Second Sight

By Adam Lippe

secondsight4Much like the Pat Morita/Jay Leno vehicle, Collision Course, Second Sight has been an HBO staple for a very long time. Both heavily feature actors better suited for TV and neither has any aspirations to be anything less than reassuringly irritating. However, unlike virtually every second of Collision Course, Second Sight is never boring, despite the sitcom structure of the writing and directing and the fact that it is never adventurously bad, just entertainingly so. While watching it, a viewer can note the obvious aspects that have been tinkered with by the studio, such as the brief running time, the credit sequence (featuring an absolutely dreadful 80’s-studio-band-style cover of “Do you believe in magic?” ) which is tonally at odds with everything else in the film, and the most bizarre and glaring oddity, that despite having constant Boston landmarks throughout, even a police barrier which says “Boston Police,” we are repeatedly reminded by the dialogue that the movie takes place in LA.

I'm writing another sequel to Mandingo. Would you like to be exploited

I'm writing another sequel to Mandingo. Would you like to be exploited?

Ostensibly, the movie is an attempt to take advantage of Bronson Pinchot and John Larroquette’s popular characters at the time, Balki from Perfect Strangers and Dan Fielding from Night Court, respectively, by slightly elaborating on them. Larroquette plays the sleazy former cop* who is reduced to being second banana in a psychic  detective agency. Pinchot plays the wacky psychic with various random (and convenient) powers, innocent, sweet, and unknowing. He even has a handler played by bad movie magnet Stuart Pankin (before he lost all the weight), the guy you swear was in every Mannequin film, and would have been in 45 more, had they made them. There isn’t a plot point that isn’t entirely predictable, the slapstick is miserable and obvious, and the one-liners all die before they are even uttered. And yet, the whole thing has a weird energy that only fantastically moronic films like Leonard Part 6 have. The filmmakers were all cashing their checks, but the film seems to have a life of its own, as if it didn’t care that its entire basis was a stupid idea, it just kept going until the absurdities built up and your jaw dropped. If there is any movie that can prove that a film strip itself can have an actual living breathing life, Second Sight is it.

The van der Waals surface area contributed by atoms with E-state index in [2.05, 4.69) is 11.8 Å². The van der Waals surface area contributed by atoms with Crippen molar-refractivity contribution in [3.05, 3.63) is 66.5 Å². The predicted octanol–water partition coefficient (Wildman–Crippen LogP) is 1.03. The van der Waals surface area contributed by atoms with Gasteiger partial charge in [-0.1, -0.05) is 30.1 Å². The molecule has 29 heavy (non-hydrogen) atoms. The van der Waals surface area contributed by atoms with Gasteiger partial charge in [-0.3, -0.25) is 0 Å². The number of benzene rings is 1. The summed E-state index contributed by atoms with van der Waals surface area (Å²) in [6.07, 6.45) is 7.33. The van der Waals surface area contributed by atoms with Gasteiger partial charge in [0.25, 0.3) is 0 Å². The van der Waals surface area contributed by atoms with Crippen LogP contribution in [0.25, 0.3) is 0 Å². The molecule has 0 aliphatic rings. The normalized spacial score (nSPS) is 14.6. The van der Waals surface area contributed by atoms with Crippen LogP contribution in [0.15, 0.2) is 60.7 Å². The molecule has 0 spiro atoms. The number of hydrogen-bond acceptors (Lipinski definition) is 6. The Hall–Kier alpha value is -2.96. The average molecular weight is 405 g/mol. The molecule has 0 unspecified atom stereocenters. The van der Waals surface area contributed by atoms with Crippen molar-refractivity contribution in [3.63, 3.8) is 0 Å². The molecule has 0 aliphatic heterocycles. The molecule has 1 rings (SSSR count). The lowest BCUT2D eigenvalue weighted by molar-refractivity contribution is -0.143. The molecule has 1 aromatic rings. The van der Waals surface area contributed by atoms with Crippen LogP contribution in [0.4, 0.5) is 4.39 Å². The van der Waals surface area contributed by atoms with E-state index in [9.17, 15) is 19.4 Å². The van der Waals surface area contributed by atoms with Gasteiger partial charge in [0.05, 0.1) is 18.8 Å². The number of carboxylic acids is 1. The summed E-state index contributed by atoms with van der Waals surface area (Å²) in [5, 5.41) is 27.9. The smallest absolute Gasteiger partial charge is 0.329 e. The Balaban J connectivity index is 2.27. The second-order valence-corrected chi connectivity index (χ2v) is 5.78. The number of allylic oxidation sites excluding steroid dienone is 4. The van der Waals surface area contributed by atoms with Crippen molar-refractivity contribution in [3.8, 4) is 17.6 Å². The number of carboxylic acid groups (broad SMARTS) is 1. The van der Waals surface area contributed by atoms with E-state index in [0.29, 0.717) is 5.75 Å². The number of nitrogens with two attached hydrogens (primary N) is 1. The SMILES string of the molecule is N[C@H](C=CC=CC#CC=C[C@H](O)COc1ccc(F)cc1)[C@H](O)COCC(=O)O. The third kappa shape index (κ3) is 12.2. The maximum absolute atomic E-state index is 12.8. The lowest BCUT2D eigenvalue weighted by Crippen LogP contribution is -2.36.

*But with a heart of gold. You know, like a hooker.

secondsight1

"No, really, we made the movie in LA!"

secondsight2

"We were not in Boston. It was Los Angeles. Why don't you believe me?"

That's the mom from My So Called Life as a nun. At several points throughout the film, Bronson Pinchot channels her late ex-boyfriend as a very Jewy sounding man named Murray, who explains the plot when exposition is necessary.

On the right, that's the mom from My So-Called Life as a nun. At several points throughout the film, Bronson Pinchot channels her late ex-boyfriend as a very Jewy sounding man named Murray, who explains the plot when exposition is necessary.

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Now on DVD and Blu-Ray

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By Adam Lippe

Whenever there’s a genre parody or ode to a specific era of films, such as Black Dynamite’s mocking of Blaxploitation films or Quentin Tarantino’s Death Proof, the second half of Grindhouse, the danger is that the film might fall into the trap of either being condescending without any particular insight, or so faithful that it becomes the very flawed thing it is emulating.

Black Dynamite has nothing new to say about Blaxploitation films, it just does a decent job of copying what an inept [...]


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Featured Quote (written by me)

On Cold Fish:

Though the 16 year old me described the 1994 weepie Angie, starring Geena Davis as a Brooklyn mother raising her new baby alone, as “maudlin and melodramatic,” Roger Ebert, during his TV review, referring to the multitude of soap-operaish problems piling up on the titular character, suggested that it was only in Hollywood where Angie would get a happy ending. “If they made this movie in France, Angie would have shot herself.”

Well Cold Fish was made in Japan, where Angie would have shot herself and that would have been the happy ending.